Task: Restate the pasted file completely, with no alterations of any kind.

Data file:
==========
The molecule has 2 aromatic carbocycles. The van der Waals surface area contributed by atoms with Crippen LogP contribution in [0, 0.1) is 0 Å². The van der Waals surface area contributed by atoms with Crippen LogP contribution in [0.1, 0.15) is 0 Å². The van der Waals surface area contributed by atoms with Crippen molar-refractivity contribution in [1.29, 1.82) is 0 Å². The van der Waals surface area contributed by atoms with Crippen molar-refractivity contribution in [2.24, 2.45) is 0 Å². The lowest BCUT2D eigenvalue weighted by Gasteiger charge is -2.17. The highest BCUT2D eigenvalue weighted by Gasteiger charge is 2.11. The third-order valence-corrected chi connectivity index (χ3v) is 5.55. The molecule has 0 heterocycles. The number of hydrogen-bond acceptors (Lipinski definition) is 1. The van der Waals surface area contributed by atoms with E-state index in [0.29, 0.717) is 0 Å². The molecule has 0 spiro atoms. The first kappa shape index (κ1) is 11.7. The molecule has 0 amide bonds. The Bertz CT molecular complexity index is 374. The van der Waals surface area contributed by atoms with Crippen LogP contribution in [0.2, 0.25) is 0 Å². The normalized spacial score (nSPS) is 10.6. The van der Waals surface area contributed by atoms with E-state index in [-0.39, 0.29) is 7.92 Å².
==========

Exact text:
The molecule has 2 aromatic carbocycles. The van der Waals surface area contributed by atoms with Crippen LogP contribution in [0, 0.1) is 0 Å². The van der Waals surface area contributed by atoms with Crippen LogP contribution in [0.1, 0.15) is 0 Å². The van der Waals surface area contributed by atoms with Crippen molar-refractivity contribution in [1.29, 1.82) is 0 Å². The van der Waals surface area contributed by atoms with Crippen molar-refractivity contribution in [2.24, 2.45) is 0 Å². The lowest BCUT2D eigenvalue weighted by Gasteiger charge is -2.17. The highest BCUT2D eigenvalue weighted by Gasteiger charge is 2.11. The third-order valence-corrected chi connectivity index (χ3v) is 5.55. The molecule has 0 heterocycles. The number of hydrogen-bond acceptors (Lipinski definition) is 1. The van der Waals surface area contributed by atoms with E-state index in [0.29, 0.717) is 0 Å². The molecule has 0 spiro atoms. The first kappa shape index (κ1) is 11.7. The molecule has 0 amide bonds. The Bertz CT molecular complexity index is 374. The van der Waals surface area contributed by atoms with Crippen LogP contribution in [0.2, 0.25) is 0 Å². The normalized spacial score (nSPS) is 10.6. The van der Waals surface area contributed by atoms with E-state index in [-0.39, 0.29) is 7.92 Å².